> > >     shm_unlink("/some/path");
> > >
> > >     mmap(..., fd);
> > >
> > >     /* later */
> > >
> > >     mmap(..., fd);
> > >
> > >     /* or pass fd over a UNIX domain socket and map it in another
> process */
> > >
> > >     close(fd);
> > >
> > >     /* now mmap won't work */
> > >
> > > With FreeBSD's SHM_ANON you can collapse the first two steps down to:
> > >
> > >     fd = shm_open(SHM_ANON);
> > >
> > > If you think of the return value from shmget() as an fd, then setting
> this to 1
> > > does make sense in a way.  That is you can have a sequence of:
> > >
> > >     id = shmget(...);
> > >
> > >     hold = shmat(id, ...);  /* "hold" mapping */
> > >
> > >     shmctl(IPC_RMID, id);
> > >
> > >     /* later */
> > >
> > >     shmat(id, ...);
> > >
> > >     /* or pass 'id' as a value across a socket and shmat in another
> process */
> > >
> > >     shmdt(hold);
> > >
> > >     /* now shmat may or may not work */
> > >
> > > However, note that this does require you to do some things carefully:
> > >
> > >   1) You have to keep an existing mapping around via shmat() that
> serves as
> > >      the equivalent of the open file descriptor to keep the 'id' valid.
> > >      This also means you have to defer the IPC_RMID until after you
> have
> > >      created this "hold" mapping.
> > >
> > >   2) You always have to invoke IPC_RMID.  In particular, even if you
> use
> > >      shmget() with IPC_PRIVATE you have to explicitly IPC_RMID.
> > >
> > > So, I think it is fine to change this (and have asked about doing it
> myself
> > > in the past).  However, I think shm_open() is definitely a superior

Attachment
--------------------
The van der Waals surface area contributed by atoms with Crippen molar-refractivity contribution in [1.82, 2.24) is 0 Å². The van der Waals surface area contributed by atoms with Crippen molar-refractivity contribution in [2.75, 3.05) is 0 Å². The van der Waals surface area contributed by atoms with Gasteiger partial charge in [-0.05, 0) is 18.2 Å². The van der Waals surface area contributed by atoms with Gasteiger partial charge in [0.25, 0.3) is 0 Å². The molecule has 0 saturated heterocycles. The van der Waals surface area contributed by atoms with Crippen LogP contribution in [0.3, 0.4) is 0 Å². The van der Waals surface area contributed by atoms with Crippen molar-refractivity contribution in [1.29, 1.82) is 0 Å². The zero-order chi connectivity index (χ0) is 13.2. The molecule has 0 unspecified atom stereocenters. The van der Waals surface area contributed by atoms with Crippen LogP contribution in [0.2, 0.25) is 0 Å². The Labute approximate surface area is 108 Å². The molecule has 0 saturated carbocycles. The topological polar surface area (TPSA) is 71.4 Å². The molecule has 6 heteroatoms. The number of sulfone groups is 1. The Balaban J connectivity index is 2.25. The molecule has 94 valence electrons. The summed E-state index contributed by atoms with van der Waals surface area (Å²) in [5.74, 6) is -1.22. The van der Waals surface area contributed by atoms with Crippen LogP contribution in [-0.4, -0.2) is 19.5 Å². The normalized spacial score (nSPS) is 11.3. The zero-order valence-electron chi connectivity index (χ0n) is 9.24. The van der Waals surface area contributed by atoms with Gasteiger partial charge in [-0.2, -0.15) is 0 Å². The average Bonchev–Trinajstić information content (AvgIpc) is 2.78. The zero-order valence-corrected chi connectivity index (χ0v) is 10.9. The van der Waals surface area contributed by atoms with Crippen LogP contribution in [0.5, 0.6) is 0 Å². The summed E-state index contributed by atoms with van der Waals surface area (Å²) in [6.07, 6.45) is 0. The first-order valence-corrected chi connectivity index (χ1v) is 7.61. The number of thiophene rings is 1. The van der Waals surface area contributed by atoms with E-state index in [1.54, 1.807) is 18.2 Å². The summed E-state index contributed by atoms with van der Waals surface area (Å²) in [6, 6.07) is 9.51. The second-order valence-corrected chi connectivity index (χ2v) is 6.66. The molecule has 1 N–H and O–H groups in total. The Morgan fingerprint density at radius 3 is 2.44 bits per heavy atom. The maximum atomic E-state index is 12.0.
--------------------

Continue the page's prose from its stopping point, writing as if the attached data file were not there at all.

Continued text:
> API for
> > > this sort of thing with semantics that are clearer and more inline
> with UNIX.
> >
> > The request to change the defaults written after somewhat long
> > discussion elsewere, which was started by the fact that chrome requires
> > the shm_allow_removed = 1 behaviour.
> >
> > My opinion is that yes, =1 behaviour contradicts the SUSv4tc1
> specification:
> > From shmat() description:
> > [EINVAL] The value of shmid is not a valid shared memory identifier
> > From shmctl():
> > IPC_RMID
> >     Remove the shared memory identifier specified by shmid from the
> >     system and destroy the shared memory segment and shmid_ds data
> structure
> >     associated with it.
> >
> > Note the part about IPC_RMID that required it to not only delete the
> > identifier, but also to 'destroy the shared memory segment'. This was
> > interpreted as being non-compliant with the setting of =0. Solaris
> > man page describes out =0 behaviour, not the POSIX destruction of the
> > segment on IPC_RMID.
> >
> > IMO we can switch the default, but then we would become even more
> > non-compliant.
>
> Regardless of the switch I think we should add an IMPLEMENTATION NOTE or
> the
> like to shmctl(2) to describe this sysctl and explain how it affects the
> behavior.  We should also probably have a STANDARDS section in that manpage
> that details our deviations from the spec.  In an earlier thread, Alan
> stated
> that he did not know of any UNIX that invalidated the memory segment when
> IPC_RMID was issued.  All of them leave existing mappings in tact.
>
> --
> John Baldwin
> _______________________________________________
> [hidden email] mailing list
> https://lists.freebsd.org/mailman/listinfo/freebsd-arch
> To unsubscribe, send any mail to "[hidden email]"
>